Edward IV had been merciful to his opponents in the early stages of his first reign. Henry VI himself was captured in July 1465 but Edward did not take the opportunity to end the Lancastrian cause by putting him to death. Instead Henry VI was held in captivity where he remained until his restoration on 3 October 1470. This was crucially important as Warwick had a legitimate figurehead with which to oust Edward IV from the throne. The alliance with the Lancastrians was cemented with the marriage of Prince Edward to Warwick’s daughter, Anne Neville. Margaret promised to make Warwick Henry’s regent and governor of England while Clarence was promised the crown in the event of the death of Prince Edward. Louis XI benefited from the promise that England would support his campaign against Burgundy. Edward’s treatment of Warwick during the 1460’s led to a serious threat against the throne by September 1470.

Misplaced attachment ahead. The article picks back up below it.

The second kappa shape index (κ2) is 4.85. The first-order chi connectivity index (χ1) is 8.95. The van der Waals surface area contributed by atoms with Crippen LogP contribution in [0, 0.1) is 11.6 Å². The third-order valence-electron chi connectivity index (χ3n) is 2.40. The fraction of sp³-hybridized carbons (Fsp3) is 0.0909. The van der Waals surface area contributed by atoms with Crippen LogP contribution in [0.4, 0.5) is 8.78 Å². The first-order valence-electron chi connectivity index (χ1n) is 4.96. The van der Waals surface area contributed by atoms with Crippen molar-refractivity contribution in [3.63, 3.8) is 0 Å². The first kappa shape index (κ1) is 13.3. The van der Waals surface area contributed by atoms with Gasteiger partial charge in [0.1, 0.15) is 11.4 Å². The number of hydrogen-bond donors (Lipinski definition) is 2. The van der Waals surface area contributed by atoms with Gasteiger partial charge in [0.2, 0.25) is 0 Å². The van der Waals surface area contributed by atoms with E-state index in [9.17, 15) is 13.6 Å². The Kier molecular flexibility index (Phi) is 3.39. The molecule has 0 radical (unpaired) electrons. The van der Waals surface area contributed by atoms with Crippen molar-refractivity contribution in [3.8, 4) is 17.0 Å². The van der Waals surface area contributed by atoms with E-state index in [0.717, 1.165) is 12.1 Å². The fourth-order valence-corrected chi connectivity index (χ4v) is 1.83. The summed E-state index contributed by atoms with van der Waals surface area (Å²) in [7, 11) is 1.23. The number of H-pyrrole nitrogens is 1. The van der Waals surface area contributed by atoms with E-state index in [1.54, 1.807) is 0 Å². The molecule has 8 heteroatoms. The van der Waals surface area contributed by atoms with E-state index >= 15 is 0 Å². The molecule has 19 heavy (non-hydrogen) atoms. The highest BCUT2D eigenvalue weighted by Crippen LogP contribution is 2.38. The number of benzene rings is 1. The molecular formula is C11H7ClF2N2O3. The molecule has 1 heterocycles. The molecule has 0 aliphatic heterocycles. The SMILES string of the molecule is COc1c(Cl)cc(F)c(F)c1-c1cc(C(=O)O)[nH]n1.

The root cause of Edward IV’s problems during his first reign was the growing resentment of Richard Neville, Earl of Warwick towards the king. A number of decisions on the part of Edward IV precipitated the decline of relations between the two men culminating in the kings choice to follow an Anglo Burgundian alliance in 1468. The king also faced more widespread unpopularity during his first reign and this, along with the support Warwick received in France, made it more difficult to quash Warwick’s rebellion when it came in September 1470. Warwick remained a powerful figure throughout this period and Edward was unwise to persistently offend the man who he owed for his own accession to the throne. In September 1470 he paid for his mistakes.